Net Yaroze Game Jam 2023

Games Developer UK 1998 Competition

August 17, 2019, at 05:15 AM by mgarcia in Community, Events (0 comments)

Title: Games Developer UK 1998 Competition Author: mgarcia Date: 2019-08-17 13:15 +1000 Tags: Community, Events Comments: Open

Size: 2.37 MB[Player volume: MAX]

About GDUK

From GDUK's archived site:

The UK Games development industry has a great reputation and has developed many top games. If we are to maintain this lead in creativity, new talent must be uncovered! The GDUK Competition gives all games enthusiasts, those in or out of work, students from schools, colleges and universities the opportunity to make their mark in an industry currently worth £5 billion worldwide.

There are cash prizes in six categories as well as the chance to win the overall award of Best UK Games Developer 1998. Note that the newest category to be added is for Best Net Yaroze Game, this carries a cash prize of £1000. Closing date for Registration is 30th June 1998 and for Submission of your entry 31st August 1998.

The Game Developer UK Competition is organised by Scottish Enterprise in collaboration with the SGA. The organisers are grateful for support from all sponsors:

  • DMA Design
  • Eidos Interactive
  • Hasbro Interactive
  • Infogrames
  • Inner Workings
  • KLM UK
  • Reality X
  • Red Lemon
  • Scottish Enterprise
  • Sony Computer Entertainment Europe
  • VIS Interactive
  • Visual Sciences

GDUK 1998 entrants and winners.

Image courtesy of Rob Swan.
Nick Slaven (~nslaven), on his members site wrote
GDUK '98, mystery prize for anyone who can spot the Yarozers in the above article, there's at least 3 - I'll give you a clue, Dominik Diamond is not one and neither is the large Scotsman at the rear.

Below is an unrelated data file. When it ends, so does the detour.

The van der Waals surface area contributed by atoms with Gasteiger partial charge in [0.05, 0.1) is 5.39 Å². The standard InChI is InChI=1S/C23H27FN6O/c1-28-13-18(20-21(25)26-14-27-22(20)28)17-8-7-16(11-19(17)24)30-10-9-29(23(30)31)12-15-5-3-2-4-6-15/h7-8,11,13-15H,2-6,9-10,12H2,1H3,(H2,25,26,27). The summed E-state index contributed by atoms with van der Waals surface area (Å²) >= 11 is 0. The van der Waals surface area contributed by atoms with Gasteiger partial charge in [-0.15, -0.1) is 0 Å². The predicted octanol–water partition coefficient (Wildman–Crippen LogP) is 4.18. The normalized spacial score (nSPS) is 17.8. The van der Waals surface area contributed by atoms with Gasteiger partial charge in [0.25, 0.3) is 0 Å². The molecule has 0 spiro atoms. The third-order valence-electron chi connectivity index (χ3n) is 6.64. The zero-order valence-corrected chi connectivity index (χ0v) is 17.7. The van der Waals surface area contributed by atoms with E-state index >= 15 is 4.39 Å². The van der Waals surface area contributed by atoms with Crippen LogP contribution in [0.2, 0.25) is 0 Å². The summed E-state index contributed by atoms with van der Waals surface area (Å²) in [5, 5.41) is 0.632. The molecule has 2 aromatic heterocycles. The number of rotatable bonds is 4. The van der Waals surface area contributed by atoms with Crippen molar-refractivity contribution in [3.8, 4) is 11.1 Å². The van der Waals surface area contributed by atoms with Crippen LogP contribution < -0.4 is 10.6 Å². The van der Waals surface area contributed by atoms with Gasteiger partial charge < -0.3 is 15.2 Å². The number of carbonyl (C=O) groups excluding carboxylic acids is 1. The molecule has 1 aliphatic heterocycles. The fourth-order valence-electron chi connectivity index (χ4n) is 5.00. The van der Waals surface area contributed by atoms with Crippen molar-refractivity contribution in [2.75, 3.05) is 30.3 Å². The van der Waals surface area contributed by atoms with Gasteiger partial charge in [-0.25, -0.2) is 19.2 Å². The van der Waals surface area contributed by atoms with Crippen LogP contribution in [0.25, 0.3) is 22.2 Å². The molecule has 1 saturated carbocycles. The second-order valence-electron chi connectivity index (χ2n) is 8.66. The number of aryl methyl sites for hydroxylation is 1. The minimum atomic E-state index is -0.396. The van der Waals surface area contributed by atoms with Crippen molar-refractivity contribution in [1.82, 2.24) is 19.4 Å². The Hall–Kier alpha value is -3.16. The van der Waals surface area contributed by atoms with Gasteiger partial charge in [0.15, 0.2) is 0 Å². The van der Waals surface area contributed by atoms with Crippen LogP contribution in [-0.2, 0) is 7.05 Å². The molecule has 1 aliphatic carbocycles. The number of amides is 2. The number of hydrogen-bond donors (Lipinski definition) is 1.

Games Developer UK '98

Original Sony's competition information archived here.
And mirror here at

The Best Net Yaroze Game Wins £1,000! The Games Developer UK Games Team is delighted to announce a new Category in the Games Developer UK '98 Competition, 'The Best Net Yaroze Game'.

Sony Computer Entertainment Europe has agreed to provide an additional prize of £1,000 for 'The Best Net Yaroze Game' which will go to the best entry within this Category. Entrants will also be eligible for the overall prize of £5,000 for the Best UK Game Developer '98.

The GDUK Competition gives all games enthusiasts, those in or out of work, students from schools, colleges and universities the opportunity to make their mark in an industry currently worth £5 billion world wide. There are cash prizes in five categories as well as the chance to win the overall award of Best UK Games Developer 1998.

Closing date for Registration is 30th June 1998 and for Submission of your entry 31st August 1998.

If you would like to enter into the 'Best Net Yaroze Game', then all you need to do is e-mail or visit GDUK will then forward an information pack and Registration Form to you by post. Please note that the Competition is open to all UK residents.

Let us know if you are entering by mailing

In addition to the GDUK Rules and Regs, please note the following additions. 1. Participants into 'The Best Net Yaroze Game' Category must be registered SCEE UK Net Yaroze Members. 2. Net Yaroze entries should be placed on the Member's Home Page by 31st August 1998 which is the Competition closing date. SCEE will arrange for all Net Yaroze entries to be put onto gold disc which will then be submitted to GDUK for judging purposes. 3. Entrants into 'The Best Net Yaroze Game' Category should indicate this clearly on the GDUK registration form and entrants should also e-mail their intention to enter the competition to Net Yaroze administration at SCEE

Nick Ferguson's Recap

From Nick Ferguson's Diary: 19 January, 1999 This diary entry is dedicated to Sarah Bennett at SCEE, for thinking of myself and Mr Frosty when those spare tickets for GDUK came up!
I returned to university in October a very relaxed person - and waited with not-particularly-bated breath for news of GDUK. Turned out I wasn't nominated (duh) - but good things lay in store anyway.

On the morning of the Game Design UK awards, I was rudely awoken by a fairly excited-sounding James Rutherford telling me we MIGHT be getting to go to the GDUK awards, as a couple of people scheduled to travel with the Sony party had pulled out at the last minute. I guess we were picked because we were 1) fairly local (to Stirling, that is) 2) students (and thus well able to skip lectures for the opportunity to dine with the cream of Scottish game design talent) 3) GDUK entrants and 4) keen gits. Well, one confirmatory phone call later that afternoon and we were on the train to Stirling faster than you could say, er, Bannockburn. A night of feasting, quaffing and industry hob-nobbing lay ahead!